Transocean wraps up $2.7B Ocean Rig acquisition

Offshore drilling giant Transocean has become even bigger as it on Wednesday evening announced the completion of the acquisition of Ocean Rig UDW, an ultra-deepwater drilling specialist. However, it’s not the size that’s driving the acquisition, it’s the quality.

Ocean Rig’s Leiv Eiriksson semi-sub / Image by Lundin Petroleum
Ocean Rig’s Leiv Eiriksson semi-sub / Image by Lundin Petroleum

By Bartolomej Tomić

In a brief update, Transocean said the acquisition added nine high-specification ultra-deepwater drillships, two harsh environment semi-submersibles, and two high-specification ultra-deepwater drillships currently under construction to Transocean’s existing fleet. These two newbuilds are expected to be delivered in the third quarter of 2019 and the third quarter of 2020, respectively.

Shareholders of both companies last Friday voted in favor of the merger proposed in September.

The two drillers in September entered into a definitive merger agreement under which Transocean was to acquire Ocean Rig in a cash and stock transaction valued at approximately $2.7 billion, inclusive of Ocean Rig’s net debt.

Explaining the rationale for the transaction, Transocean in September said the deal would increase “Transocean’s already industry-leading backlog by ~$740 million (as of June 30, 2018), and boost Transocean’s exposure to, and ability to capitalize on, the recovery of the UDW drilling market.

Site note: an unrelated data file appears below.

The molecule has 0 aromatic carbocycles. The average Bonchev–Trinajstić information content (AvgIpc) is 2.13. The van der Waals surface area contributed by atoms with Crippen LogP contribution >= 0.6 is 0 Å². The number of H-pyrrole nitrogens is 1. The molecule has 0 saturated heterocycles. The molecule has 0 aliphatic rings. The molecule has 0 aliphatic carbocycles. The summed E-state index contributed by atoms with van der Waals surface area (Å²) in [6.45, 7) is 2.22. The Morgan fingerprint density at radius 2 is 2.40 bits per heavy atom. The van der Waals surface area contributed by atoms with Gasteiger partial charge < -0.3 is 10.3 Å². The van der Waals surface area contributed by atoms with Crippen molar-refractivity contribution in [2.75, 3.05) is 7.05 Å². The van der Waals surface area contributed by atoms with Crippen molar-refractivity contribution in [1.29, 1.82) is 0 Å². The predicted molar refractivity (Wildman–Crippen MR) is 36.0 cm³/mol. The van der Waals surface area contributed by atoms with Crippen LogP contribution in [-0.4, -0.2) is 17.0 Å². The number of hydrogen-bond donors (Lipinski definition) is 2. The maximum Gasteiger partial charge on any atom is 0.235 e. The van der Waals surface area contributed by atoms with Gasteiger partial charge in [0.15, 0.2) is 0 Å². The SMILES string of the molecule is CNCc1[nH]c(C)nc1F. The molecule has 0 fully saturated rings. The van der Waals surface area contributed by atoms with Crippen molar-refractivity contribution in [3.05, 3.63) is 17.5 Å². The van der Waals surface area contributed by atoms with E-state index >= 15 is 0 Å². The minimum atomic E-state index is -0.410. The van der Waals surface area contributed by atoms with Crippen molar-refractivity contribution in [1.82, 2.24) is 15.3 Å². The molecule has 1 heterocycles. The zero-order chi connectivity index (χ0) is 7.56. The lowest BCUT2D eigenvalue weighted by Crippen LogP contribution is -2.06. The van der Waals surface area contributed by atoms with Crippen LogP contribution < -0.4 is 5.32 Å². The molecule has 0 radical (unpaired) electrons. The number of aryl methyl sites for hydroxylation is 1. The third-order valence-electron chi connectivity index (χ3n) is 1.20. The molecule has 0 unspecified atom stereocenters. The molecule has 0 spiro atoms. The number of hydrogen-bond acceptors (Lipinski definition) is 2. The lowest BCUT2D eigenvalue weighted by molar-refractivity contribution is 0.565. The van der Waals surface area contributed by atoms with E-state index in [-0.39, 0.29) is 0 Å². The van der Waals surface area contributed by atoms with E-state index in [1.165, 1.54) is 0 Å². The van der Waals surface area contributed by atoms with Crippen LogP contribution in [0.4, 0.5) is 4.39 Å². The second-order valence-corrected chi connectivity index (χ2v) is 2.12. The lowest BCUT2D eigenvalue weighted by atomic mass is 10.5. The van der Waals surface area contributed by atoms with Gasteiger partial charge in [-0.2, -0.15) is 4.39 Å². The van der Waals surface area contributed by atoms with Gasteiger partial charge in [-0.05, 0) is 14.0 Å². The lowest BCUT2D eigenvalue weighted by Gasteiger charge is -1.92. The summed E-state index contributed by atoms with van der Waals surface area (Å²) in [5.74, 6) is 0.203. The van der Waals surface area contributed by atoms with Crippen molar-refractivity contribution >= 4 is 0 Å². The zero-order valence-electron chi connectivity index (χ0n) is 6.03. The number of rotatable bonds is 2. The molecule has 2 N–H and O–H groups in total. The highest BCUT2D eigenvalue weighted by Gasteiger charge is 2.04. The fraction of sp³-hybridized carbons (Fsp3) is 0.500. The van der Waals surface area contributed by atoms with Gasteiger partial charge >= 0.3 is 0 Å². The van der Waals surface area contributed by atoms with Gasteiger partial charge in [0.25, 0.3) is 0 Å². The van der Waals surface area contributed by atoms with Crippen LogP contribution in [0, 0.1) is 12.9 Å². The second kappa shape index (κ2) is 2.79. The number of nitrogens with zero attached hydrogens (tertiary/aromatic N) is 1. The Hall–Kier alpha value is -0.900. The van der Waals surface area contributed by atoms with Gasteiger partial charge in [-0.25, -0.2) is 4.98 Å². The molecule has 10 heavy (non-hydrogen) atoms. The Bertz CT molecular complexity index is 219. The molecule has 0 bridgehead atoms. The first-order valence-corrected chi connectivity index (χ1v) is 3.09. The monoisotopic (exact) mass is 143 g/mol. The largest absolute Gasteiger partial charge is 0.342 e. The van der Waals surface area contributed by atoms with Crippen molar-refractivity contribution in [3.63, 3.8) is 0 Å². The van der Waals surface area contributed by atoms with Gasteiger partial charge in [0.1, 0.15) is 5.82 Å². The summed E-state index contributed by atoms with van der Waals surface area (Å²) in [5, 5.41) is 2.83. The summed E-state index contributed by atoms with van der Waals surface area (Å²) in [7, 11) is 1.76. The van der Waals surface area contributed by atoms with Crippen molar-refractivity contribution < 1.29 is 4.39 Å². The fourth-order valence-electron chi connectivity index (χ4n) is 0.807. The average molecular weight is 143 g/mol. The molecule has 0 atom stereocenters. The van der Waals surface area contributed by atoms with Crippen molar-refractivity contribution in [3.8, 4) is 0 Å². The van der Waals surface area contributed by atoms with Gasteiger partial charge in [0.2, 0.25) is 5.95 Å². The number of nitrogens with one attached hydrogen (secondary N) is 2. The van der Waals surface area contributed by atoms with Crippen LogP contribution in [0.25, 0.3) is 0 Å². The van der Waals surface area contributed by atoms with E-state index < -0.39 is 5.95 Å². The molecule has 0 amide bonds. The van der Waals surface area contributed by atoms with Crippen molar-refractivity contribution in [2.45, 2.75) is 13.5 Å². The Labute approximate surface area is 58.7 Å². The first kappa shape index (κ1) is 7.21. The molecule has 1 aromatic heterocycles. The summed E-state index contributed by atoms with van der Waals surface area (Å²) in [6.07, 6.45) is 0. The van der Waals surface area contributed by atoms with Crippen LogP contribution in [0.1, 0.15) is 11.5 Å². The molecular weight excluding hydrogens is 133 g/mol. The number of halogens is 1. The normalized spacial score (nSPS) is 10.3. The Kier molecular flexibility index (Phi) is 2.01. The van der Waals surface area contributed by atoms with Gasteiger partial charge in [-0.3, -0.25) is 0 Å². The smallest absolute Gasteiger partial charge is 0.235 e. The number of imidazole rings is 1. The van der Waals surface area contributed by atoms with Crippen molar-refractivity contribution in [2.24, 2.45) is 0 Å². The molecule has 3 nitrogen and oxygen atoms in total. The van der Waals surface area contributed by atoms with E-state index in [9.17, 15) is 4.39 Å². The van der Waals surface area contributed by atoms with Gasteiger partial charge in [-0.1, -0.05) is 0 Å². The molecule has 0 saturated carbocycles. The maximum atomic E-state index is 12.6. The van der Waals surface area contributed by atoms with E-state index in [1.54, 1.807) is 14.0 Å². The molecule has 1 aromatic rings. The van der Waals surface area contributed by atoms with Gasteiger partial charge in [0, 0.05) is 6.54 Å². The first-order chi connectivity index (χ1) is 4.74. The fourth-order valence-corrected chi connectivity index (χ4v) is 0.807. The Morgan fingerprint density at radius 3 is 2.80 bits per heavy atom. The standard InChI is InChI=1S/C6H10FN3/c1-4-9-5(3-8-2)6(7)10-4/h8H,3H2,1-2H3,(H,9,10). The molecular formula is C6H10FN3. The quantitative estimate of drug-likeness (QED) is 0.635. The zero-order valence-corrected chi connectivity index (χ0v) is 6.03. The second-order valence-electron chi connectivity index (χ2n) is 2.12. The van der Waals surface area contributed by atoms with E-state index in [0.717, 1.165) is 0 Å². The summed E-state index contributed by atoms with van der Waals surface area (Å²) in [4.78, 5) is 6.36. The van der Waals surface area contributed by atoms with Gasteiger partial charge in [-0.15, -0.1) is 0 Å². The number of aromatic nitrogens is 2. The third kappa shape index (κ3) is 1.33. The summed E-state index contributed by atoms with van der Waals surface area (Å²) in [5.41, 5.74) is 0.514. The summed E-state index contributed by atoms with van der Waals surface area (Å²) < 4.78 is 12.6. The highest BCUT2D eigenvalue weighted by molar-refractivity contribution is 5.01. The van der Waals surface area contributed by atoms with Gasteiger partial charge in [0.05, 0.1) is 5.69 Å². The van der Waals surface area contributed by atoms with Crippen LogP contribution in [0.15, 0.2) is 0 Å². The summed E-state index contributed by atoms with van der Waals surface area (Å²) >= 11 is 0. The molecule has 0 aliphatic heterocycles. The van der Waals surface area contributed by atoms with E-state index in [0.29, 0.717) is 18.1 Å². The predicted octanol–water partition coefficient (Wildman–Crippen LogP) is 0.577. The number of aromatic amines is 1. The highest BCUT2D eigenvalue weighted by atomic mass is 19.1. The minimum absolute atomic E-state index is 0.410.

Apart from the above, Transocean expects to achieve significant cost synergies estimated at around $70 million annually and sees benefits from standardization: common equipment, spare
parts, and training.

Transocean in January 2014, several months prior to the oil price slump, had 91 offshore drilling rigs, including 16 jack-ups, 34 mid-water and deepwater rigs, and 41 UDW and HE rigs.

The company has since sold all of its jack-ups and retired 45 older, less capable floaters.

According to a September 4 presentation by Transocean, the combined Transocean-Ocean rig fleet would consist of 57 rigs, of which 51 ultra-deepwater and harsh-environment. These could, according to Transocean, further be re-ranked, potentially resulting in additional rig retirements.

Offshore Energy Today Staff